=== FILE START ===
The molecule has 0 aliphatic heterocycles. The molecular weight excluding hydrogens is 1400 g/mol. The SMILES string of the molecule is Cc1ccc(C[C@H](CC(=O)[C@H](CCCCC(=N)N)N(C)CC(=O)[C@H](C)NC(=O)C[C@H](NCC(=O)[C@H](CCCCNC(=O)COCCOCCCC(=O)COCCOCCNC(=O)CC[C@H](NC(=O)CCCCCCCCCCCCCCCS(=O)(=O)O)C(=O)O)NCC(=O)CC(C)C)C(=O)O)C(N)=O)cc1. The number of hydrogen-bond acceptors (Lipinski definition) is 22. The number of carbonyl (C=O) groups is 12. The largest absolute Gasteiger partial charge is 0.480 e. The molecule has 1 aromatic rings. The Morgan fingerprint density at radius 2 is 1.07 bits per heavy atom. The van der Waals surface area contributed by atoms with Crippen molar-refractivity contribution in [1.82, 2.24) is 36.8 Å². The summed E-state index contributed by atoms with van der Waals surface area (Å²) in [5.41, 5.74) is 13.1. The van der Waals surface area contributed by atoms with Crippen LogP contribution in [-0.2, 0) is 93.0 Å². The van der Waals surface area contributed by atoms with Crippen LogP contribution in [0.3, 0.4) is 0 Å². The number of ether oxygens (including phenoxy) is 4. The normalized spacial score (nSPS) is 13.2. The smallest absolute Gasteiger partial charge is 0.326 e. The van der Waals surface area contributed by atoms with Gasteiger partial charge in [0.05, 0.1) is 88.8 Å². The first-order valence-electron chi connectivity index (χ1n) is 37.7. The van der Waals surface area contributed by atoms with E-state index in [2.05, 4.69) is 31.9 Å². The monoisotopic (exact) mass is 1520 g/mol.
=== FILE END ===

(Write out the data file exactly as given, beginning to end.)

The molecule has 0 aliphatic heterocycles. The molecular weight excluding hydrogens is 1400 g/mol. The SMILES string of the molecule is Cc1ccc(C[C@H](CC(=O)[C@H](CCCCC(=N)N)N(C)CC(=O)[C@H](C)NC(=O)C[C@H](NCC(=O)[C@H](CCCCNC(=O)COCCOCCCC(=O)COCCOCCNC(=O)CC[C@H](NC(=O)CCCCCCCCCCCCCCCS(=O)(=O)O)C(=O)O)NCC(=O)CC(C)C)C(=O)O)C(N)=O)cc1. The number of hydrogen-bond acceptors (Lipinski definition) is 22. The number of carbonyl (C=O) groups is 12. The largest absolute Gasteiger partial charge is 0.480 e. The molecule has 1 aromatic rings. The Morgan fingerprint density at radius 2 is 1.07 bits per heavy atom. The van der Waals surface area contributed by atoms with Crippen molar-refractivity contribution in [1.82, 2.24) is 36.8 Å². The summed E-state index contributed by atoms with van der Waals surface area (Å²) in [5.41, 5.74) is 13.1. The van der Waals surface area contributed by atoms with Crippen LogP contribution in [-0.2, 0) is 93.0 Å². The van der Waals surface area contributed by atoms with Crippen LogP contribution in [0.3, 0.4) is 0 Å². The number of ether oxygens (including phenoxy) is 4. The normalized spacial score (nSPS) is 13.2. The smallest absolute Gasteiger partial charge is 0.326 e. The van der Waals surface area contributed by atoms with Gasteiger partial charge in [0.05, 0.1) is 88.8 Å². The first-order valence-electron chi connectivity index (χ1n) is 37.7. The van der Waals surface area contributed by atoms with E-state index in [2.05, 4.69) is 31.9 Å². The monoisotopic (exact) mass is 1520 g/mol.